• Over-Policed and Under-Protected: Intra-Racial Violence and the Hyper-Policing in the Black Community. Marcus Bell, SUNY Cortland Diversity Faculty Fellow of sociology/anthropology, among other topics, will provide a sociological review of the literature on both intra-racial violence among African Americans, and the long, tortured history of race, crime and policing in the United States during the talk on Wednesday, Feb. 21. Bell will discuss the need for critical race methodology (CRM), a research methodology that explicitly treats the thoughts, experiences and words of marginalized communities as actual data, making their lives the primary focal point of overall research design. The lecture runs from 5 to 6 p.m. in Corey Union, Room 301-303.
  • Cross-racial Solidarity in Critical Times. A panel of SUNY Cortland faculty members — Avanti Mukherjee, Steven Maher and Nikolay Karkov — will discuss the promises and perils of cross-racial solidarity on our campus and beyond in an interactive and relatively informal format during the presentation on Thursday, Feb. 22.The speakers will address what cross-racial and anti-racist solidarity looks like for them, on the basis of their politics and lived experience, taking into account both the local, national and global context of multiple and overlapping crises. The hour-and-a-half long event begins at 4:30 p.m. in Old Main Colloquium.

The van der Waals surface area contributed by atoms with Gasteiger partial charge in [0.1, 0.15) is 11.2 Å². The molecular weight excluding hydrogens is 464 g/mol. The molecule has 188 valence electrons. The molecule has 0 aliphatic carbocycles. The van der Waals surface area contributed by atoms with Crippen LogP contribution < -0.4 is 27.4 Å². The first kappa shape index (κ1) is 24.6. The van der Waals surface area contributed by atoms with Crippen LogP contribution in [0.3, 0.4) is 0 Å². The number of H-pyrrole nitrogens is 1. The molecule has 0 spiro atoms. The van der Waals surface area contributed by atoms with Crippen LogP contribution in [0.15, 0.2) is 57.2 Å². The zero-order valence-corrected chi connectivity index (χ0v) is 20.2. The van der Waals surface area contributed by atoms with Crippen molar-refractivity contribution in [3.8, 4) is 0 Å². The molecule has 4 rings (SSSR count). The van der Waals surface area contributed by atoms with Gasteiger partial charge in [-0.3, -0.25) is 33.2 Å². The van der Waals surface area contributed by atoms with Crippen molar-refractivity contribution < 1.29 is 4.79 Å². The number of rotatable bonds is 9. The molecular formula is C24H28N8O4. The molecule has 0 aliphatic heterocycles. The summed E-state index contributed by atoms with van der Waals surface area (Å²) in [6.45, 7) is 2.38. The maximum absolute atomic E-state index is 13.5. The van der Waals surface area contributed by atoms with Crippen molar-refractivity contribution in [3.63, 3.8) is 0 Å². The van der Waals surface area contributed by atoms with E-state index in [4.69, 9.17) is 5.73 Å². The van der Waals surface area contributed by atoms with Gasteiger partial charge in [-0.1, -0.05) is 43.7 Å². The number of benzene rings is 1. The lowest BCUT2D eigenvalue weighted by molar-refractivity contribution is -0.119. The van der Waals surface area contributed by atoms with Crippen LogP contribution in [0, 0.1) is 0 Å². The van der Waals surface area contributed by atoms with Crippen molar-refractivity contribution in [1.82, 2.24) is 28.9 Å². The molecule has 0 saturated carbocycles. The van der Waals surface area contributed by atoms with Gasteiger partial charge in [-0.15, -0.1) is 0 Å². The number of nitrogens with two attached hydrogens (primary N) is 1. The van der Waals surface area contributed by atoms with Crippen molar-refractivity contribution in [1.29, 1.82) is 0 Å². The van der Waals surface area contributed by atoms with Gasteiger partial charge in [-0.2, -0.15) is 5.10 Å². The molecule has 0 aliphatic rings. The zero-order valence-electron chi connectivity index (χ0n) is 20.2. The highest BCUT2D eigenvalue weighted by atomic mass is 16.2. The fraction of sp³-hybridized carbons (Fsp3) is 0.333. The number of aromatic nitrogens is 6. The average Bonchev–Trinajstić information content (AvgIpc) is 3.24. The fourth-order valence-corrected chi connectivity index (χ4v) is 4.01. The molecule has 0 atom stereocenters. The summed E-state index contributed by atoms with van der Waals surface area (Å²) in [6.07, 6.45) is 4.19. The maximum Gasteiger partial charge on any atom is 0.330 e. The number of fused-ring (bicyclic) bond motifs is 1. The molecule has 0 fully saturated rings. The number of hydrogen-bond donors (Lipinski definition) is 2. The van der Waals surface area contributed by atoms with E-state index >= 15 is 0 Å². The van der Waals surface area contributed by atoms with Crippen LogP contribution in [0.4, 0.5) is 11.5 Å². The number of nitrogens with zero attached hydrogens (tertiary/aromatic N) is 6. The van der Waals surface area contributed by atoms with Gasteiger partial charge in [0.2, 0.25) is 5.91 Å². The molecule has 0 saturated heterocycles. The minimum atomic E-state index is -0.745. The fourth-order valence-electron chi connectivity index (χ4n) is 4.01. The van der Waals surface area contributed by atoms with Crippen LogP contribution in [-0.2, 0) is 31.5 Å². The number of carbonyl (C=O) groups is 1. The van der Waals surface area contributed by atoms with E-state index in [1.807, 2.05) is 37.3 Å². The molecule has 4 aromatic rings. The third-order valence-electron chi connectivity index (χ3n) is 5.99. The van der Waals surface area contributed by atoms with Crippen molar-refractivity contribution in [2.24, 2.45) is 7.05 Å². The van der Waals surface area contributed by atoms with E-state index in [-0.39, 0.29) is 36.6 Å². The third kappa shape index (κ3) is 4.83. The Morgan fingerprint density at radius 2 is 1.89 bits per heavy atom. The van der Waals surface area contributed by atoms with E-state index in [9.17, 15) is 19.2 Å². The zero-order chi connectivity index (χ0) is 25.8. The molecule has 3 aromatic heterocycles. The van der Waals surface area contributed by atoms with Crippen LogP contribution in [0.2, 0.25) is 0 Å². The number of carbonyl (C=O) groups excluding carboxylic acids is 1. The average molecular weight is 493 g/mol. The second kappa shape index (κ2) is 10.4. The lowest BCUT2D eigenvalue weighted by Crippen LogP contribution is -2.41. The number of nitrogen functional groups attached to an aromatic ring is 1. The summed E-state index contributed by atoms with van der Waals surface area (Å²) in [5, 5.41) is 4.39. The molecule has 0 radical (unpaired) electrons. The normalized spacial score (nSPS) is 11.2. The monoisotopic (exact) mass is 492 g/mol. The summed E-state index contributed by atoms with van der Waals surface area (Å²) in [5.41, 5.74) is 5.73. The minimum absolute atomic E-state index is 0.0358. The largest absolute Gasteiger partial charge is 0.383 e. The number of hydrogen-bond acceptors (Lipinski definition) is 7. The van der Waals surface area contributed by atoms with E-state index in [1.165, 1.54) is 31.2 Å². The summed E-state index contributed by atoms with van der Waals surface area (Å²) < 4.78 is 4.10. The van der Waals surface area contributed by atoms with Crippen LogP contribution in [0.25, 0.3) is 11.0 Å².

• Race, Gender and Belonging in the Intercollegiate Athletic Workplace. Deidre Pierson, associate director of athletics at Hamilton College, will speak about the issues and challenges facing Black women working in intercollegiate athletics, on Thursday, Feb. 22. Pierson will discuss how our white male students can be better allies and work to create more inclusive workspaces in the future. The lecture takes place from 6:30 to 7:30 p.m. in the Park Center Hall of Fame Room.